Nigeria opposition fails to strike election pact
ABUJA/LAGOS (Reuters) - Nigeria's two main opposition parties have failed to reach an eleventh-hour alliance to unseat President Goodluck Jonathan, leaving them divided ahead of elections in three days time.
Officials from the Congress for Progressive Change (CPC) and the Action Congress of Nigeria (ACN) held hours of talks late into Tuesday night and again Wednesday on the possibility of fielding a single candidate against Jonathan.
"While it is true that representatives of both parties have been engaged in talks aimed at forging an alliance ... we regret to announce that such talks have not led to any alliance," ACN chairman Bisi Akande told a news conference in Abuja.
"We have decided ... it is better for each of the parties to go into the presidential election on his own platform. If at the end of the election Saturday there is no clear winner, we will make a decision on which way to go," he said.
Options under discussion had included former anti-corruption chief Nuhu Ribadu, the ACN presidential candidate, stepping down and supporting the candidacy of former military ruler Muhammadu Buhari of the CPC, opposition sources said.
There were significant hurdles to any deal, not least selling it to the respective party faithful just days before the election. It is already too late to re-print ballot papers and any agreement could have backfired by creating confusion.
"There may be time to complete a deal but not to sell a deal," said one opposition source who declined to be named.
The ruling People's Democratic Party (PDP) has won every presidential race since the end of military rule in 1999 and Jonathan is considered the favorite, but the opposition parties are hoping their regional strengths could force a run-off.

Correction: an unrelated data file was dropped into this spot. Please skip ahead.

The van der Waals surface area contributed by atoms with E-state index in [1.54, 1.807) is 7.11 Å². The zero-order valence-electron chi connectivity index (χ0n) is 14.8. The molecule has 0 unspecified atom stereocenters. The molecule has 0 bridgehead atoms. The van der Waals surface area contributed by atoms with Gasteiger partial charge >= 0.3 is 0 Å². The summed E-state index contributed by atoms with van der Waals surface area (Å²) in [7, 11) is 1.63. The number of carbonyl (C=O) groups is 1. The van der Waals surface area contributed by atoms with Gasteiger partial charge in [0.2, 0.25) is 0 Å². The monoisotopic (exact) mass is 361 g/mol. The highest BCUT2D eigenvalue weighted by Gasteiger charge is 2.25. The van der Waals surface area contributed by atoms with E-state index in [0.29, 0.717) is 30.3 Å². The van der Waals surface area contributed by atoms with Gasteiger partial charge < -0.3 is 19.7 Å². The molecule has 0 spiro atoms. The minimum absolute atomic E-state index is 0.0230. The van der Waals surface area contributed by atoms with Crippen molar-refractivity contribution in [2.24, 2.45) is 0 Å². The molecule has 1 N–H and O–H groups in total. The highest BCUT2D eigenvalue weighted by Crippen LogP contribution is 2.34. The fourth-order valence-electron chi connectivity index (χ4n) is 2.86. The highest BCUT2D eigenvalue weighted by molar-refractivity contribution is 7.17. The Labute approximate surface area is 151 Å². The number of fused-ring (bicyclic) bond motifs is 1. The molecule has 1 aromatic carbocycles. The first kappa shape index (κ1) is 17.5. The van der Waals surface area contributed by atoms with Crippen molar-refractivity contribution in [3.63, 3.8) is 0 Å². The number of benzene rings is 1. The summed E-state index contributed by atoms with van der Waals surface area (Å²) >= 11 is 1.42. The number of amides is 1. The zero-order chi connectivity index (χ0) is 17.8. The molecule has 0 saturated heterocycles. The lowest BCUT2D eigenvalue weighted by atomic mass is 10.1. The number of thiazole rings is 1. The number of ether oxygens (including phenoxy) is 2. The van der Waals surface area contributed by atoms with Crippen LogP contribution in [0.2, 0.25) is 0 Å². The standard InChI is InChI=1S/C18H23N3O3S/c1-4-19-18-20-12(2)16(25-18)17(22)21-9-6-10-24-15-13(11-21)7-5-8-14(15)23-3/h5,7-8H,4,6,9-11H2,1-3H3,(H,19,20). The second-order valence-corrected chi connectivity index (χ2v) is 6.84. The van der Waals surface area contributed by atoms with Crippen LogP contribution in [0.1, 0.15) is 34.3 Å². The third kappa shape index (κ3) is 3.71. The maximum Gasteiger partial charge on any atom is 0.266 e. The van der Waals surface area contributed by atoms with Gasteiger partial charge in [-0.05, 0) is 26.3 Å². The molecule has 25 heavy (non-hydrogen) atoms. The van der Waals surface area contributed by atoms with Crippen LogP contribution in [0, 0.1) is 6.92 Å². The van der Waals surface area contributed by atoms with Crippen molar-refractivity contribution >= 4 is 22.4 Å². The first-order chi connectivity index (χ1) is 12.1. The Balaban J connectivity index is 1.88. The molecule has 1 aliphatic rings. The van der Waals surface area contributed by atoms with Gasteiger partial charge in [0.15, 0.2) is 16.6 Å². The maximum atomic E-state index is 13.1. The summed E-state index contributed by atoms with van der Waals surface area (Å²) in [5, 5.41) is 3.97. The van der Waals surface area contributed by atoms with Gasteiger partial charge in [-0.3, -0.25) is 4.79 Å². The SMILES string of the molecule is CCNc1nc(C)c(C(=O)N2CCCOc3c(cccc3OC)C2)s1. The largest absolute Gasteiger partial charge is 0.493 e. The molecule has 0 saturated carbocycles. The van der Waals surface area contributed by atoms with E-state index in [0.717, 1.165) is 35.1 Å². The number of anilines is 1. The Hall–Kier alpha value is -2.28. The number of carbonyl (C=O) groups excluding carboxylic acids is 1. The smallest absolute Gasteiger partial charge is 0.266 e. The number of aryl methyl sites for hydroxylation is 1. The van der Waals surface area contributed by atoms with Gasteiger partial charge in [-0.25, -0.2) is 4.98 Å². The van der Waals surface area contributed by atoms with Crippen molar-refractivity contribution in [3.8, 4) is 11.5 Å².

Buhari has strong support in parts of the mostly Muslim north while the ACN has its stronghold in the southwest.
More than a dozen candidates are vying for the presidency, but Jonathan, Buhari and Ribadu are the main contenders.
Last Saturday's parliamentary polls, in which the ACN gained seats but the CPC perform less strongly than expected in some areas, further complicated the chances of an opposition pact.
Sources said one possible arrangement discussed prior to the parliamentary vote had been for the opposition party that won the most seats to field the presidential candidate. That would have meant Ribadu leading the opposition charge.
But Buhari -- who ruled Nigeria from 1983 to 1985 -- is much more of a political heavyweight than Ribadu, the youngest of the main presidential candidates.
The PDP -- which has dominated Nigerian politics since 1999 -- lost ground in the parliamentary vote, considered by observers to have been the most credible in Nigeria for decades. Based on results released so far, its majority in the lower house could slip to just over half from three quarters.
The opposition is hoping that momentum could carry it through to a strong showing in the presidential election and governorship votes in the 36 states a week later.
But it faces an uphill struggle.
Jonathan needs to secure an absolute majority and at least a quarter of the vote in two thirds of the states to win in the first round. The PDP has the national machinery to achieve that, while the opposition parties are essentially regional players.
(Writing by Nick Tattersall, editing by )